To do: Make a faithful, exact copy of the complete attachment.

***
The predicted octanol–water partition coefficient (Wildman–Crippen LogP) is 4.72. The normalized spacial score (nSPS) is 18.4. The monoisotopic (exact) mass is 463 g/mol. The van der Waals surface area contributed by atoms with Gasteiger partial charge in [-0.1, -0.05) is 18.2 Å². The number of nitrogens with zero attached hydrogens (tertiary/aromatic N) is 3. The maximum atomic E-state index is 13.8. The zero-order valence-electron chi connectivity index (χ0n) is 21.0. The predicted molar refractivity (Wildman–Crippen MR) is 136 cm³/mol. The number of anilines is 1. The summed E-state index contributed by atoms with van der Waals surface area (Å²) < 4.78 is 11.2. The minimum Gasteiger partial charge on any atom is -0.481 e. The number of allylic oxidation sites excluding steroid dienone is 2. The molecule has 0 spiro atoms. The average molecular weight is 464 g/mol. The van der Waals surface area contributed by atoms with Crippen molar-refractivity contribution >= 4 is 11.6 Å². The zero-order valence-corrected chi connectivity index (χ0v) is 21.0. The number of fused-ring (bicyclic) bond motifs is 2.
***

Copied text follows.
The predicted octanol–water partition coefficient (Wildman–Crippen LogP) is 4.72. The normalized spacial score (nSPS) is 18.4. The monoisotopic (exact) mass is 463 g/mol. The van der Waals surface area contributed by atoms with Gasteiger partial charge in [-0.1, -0.05) is 18.2 Å². The number of nitrogens with zero attached hydrogens (tertiary/aromatic N) is 3. The maximum atomic E-state index is 13.8. The zero-order valence-electron chi connectivity index (χ0n) is 21.0. The predicted molar refractivity (Wildman–Crippen MR) is 136 cm³/mol. The number of anilines is 1. The summed E-state index contributed by atoms with van der Waals surface area (Å²) < 4.78 is 11.2. The minimum Gasteiger partial charge on any atom is -0.481 e. The number of allylic oxidation sites excluding steroid dienone is 2. The molecule has 0 spiro atoms. The average molecular weight is 464 g/mol. The van der Waals surface area contributed by atoms with Crippen molar-refractivity contribution >= 4 is 11.6 Å². The zero-order valence-corrected chi connectivity index (χ0v) is 21.0. The number of fused-ring (bicyclic) bond motifs is 2.